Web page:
Who: Nat and Tony What/When: Monday @ 3 PM meeting Rating/Notes: green, backdated
Three o'clock on Monday seemed like some sort of status that meant time started to move slower the closer it got to número tres that afternoon. In his private personal lab on the forty-fourth floor - the top four floors were always Research & Development - Tony was surrounded by multiple holographic designs. He stood in the center of them, moving his hands to twist them around and made adjustments to the final drafts with an appraising eye. It was a way to keep his mind occupied as he waited for Natasha to arrive and Friday to open the door for her to come in.
The whole 'former teammate' thing always cranked up the awkward to eleven, even if they were tenuously working together whenever the universe decided to bork out on New York. Or the planet. Or the universe itself, since they fought off Thanos once already. He would bet one of his billion dollars that they'd be doing it a second time. Thanos didn't seem like the sort of guy that would quit.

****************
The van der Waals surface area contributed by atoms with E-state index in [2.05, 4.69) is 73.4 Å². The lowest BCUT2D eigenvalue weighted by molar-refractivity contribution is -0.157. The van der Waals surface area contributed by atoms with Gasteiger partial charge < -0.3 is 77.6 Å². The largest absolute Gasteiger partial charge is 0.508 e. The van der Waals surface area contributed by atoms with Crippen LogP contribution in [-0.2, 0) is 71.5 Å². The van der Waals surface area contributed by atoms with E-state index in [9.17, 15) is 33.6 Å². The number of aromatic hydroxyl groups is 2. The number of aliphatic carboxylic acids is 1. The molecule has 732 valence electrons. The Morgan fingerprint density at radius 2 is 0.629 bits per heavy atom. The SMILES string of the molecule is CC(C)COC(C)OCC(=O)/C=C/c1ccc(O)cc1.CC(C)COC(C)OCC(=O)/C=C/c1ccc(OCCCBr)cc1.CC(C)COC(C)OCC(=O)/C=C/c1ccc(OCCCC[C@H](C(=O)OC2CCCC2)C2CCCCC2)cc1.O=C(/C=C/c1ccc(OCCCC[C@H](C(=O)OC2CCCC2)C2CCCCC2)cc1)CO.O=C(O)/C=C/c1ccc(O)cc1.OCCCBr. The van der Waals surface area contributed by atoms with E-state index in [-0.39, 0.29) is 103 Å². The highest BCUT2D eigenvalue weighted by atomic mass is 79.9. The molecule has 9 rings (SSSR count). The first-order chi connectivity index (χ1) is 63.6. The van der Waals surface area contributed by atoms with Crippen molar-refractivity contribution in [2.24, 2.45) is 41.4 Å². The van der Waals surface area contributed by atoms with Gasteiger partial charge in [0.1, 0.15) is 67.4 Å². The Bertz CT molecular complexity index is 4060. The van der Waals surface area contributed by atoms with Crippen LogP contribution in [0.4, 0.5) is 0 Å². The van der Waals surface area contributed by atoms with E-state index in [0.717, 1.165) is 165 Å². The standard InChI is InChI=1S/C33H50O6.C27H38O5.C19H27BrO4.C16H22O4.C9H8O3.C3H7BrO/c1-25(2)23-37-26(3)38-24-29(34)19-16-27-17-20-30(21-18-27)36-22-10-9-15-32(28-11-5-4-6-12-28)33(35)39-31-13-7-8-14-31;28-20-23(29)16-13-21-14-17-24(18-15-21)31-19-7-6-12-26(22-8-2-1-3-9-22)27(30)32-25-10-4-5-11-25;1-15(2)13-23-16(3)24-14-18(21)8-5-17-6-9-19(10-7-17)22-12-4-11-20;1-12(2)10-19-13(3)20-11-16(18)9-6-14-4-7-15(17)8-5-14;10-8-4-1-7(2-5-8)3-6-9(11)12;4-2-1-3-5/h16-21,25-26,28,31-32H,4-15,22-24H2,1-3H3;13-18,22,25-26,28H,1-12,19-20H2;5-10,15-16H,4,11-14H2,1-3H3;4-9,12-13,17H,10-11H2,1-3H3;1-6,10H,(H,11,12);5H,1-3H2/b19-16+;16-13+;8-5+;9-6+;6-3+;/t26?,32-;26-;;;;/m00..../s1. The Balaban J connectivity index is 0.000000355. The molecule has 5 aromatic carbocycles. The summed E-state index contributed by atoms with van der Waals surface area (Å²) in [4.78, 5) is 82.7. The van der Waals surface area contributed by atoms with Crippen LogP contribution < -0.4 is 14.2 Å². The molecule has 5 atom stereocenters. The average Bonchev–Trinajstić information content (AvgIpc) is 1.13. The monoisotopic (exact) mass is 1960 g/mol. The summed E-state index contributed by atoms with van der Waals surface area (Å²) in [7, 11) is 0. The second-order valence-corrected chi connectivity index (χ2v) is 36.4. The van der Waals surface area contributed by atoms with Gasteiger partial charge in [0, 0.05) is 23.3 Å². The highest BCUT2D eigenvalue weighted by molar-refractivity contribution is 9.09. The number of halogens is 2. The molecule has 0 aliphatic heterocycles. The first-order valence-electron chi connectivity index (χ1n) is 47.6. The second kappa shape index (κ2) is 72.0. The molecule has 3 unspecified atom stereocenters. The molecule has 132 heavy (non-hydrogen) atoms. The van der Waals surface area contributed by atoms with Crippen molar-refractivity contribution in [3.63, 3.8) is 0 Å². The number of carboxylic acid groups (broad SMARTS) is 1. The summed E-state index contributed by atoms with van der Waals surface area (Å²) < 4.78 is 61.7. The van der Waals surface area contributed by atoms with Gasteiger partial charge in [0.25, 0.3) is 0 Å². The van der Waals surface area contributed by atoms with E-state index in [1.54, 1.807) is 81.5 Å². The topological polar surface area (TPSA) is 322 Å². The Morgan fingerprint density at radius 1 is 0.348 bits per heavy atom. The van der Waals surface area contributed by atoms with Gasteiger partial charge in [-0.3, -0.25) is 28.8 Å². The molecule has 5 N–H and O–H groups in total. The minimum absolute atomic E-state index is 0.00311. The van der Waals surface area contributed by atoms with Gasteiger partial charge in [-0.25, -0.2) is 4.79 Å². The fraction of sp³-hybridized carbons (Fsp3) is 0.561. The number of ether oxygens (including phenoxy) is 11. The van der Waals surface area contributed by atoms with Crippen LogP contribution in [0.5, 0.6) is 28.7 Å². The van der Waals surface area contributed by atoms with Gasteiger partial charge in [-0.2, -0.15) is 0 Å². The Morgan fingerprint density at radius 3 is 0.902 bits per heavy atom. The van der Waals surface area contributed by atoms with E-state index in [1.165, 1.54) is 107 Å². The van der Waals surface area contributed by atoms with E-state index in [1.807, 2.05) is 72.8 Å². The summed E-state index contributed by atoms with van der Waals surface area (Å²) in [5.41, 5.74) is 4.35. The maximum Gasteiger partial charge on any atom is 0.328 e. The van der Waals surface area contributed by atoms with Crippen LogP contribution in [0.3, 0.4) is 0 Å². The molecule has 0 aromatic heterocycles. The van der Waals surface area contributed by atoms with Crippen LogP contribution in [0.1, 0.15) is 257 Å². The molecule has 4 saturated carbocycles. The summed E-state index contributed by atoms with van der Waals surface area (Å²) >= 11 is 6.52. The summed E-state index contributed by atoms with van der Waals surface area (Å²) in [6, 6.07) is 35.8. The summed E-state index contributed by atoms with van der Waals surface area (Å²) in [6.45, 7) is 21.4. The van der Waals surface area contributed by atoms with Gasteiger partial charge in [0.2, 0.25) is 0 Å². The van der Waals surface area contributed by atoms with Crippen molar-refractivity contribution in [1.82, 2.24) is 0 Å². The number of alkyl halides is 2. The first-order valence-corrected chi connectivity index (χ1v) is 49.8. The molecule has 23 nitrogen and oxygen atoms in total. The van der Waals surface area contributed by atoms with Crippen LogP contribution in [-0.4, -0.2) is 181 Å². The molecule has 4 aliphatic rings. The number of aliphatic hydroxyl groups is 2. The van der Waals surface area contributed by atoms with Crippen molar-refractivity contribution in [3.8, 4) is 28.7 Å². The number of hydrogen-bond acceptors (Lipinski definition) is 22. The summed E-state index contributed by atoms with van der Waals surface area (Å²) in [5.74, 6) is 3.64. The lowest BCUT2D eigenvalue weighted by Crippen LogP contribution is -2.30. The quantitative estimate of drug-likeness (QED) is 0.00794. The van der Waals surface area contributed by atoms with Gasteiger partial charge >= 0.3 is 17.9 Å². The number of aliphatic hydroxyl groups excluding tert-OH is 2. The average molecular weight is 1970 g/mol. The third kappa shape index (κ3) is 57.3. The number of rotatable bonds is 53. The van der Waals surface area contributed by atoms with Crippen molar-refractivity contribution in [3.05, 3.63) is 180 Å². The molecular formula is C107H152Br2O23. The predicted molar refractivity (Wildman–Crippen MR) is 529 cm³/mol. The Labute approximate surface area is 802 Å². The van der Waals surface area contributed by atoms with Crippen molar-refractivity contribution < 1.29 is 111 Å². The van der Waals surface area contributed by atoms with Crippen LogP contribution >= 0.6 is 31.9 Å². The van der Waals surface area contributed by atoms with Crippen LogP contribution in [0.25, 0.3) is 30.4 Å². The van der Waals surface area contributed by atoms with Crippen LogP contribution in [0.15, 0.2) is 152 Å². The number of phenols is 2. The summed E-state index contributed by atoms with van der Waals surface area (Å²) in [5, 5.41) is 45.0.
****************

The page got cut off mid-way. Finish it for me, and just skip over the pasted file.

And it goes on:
Outfitting everyone to meet that sort of inevitability felt like the right thing to do. There were people to protect, a planet to save, a universe in the balance...
"...when did my life turn into some deep-voiced disaster narrative for a movie trailer," Tony grumbled under his breath, tapping out what materials to use on Clint's body armor.
Tony's invitation to swing by, visit with him, check out her gear hadn't been unwelcome. Hadn't even been strange, really, but it was a burst akin to deja vu; what it felt like, mostly, was a relic from another time. Something she would have done with Tony and thought nothing of it before the last two years had happened. Visits like this were from a version of her life that, all things considered, Natasha had very much enjoyed before there'd been no choice left but to go on the run. But We have what we have in the time when we have it had always been one of the rules she lived by, and it meant there was no sense in grieving over the tide when it turned. Life in the upstate compound, with the team she'd helped put together and train, with some sense of home base and stability - it had been a hard one to surrender, but she had surrendered other things and kept standing: SHIELD, and Clint, and lots more besides. Natasha knew how to adapt to circumstances. She knew how to handle loss and change. She knew how to handle loneliness.